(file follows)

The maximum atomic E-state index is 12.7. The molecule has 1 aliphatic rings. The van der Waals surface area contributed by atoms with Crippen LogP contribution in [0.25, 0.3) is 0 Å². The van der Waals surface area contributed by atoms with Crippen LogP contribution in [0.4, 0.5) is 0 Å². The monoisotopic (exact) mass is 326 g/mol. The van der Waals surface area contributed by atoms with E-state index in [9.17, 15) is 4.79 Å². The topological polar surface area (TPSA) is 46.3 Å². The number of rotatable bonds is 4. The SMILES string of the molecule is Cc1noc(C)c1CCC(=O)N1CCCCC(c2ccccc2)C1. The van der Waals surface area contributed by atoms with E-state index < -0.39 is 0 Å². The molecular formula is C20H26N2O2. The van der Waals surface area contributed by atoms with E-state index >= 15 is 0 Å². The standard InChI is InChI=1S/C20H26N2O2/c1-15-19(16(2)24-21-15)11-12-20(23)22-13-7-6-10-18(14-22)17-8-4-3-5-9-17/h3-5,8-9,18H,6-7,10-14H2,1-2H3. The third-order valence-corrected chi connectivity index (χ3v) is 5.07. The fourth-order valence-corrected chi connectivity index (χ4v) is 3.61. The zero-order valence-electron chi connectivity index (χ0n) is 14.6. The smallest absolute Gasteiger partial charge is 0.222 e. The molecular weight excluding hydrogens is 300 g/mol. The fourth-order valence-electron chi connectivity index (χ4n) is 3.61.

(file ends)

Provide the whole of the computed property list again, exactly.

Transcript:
The maximum atomic E-state index is 12.7. The molecule has 1 aliphatic rings. The van der Waals surface area contributed by atoms with Crippen LogP contribution in [0.25, 0.3) is 0 Å². The van der Waals surface area contributed by atoms with Crippen LogP contribution in [0.4, 0.5) is 0 Å². The monoisotopic (exact) mass is 326 g/mol. The van der Waals surface area contributed by atoms with E-state index in [9.17, 15) is 4.79 Å². The topological polar surface area (TPSA) is 46.3 Å². The number of rotatable bonds is 4. The SMILES string of the molecule is Cc1noc(C)c1CCC(=O)N1CCCCC(c2ccccc2)C1. The van der Waals surface area contributed by atoms with E-state index < -0.39 is 0 Å². The molecular formula is C20H26N2O2. The van der Waals surface area contributed by atoms with E-state index >= 15 is 0 Å². The standard InChI is InChI=1S/C20H26N2O2/c1-15-19(16(2)24-21-15)11-12-20(23)22-13-7-6-10-18(14-22)17-8-4-3-5-9-17/h3-5,8-9,18H,6-7,10-14H2,1-2H3. The third-order valence-corrected chi connectivity index (χ3v) is 5.07. The fourth-order valence-corrected chi connectivity index (χ4v) is 3.61. The zero-order valence-electron chi connectivity index (χ0n) is 14.6. The smallest absolute Gasteiger partial charge is 0.222 e. The molecular weight excluding hydrogens is 300 g/mol. The fourth-order valence-electron chi connectivity index (χ4n) is 3.61.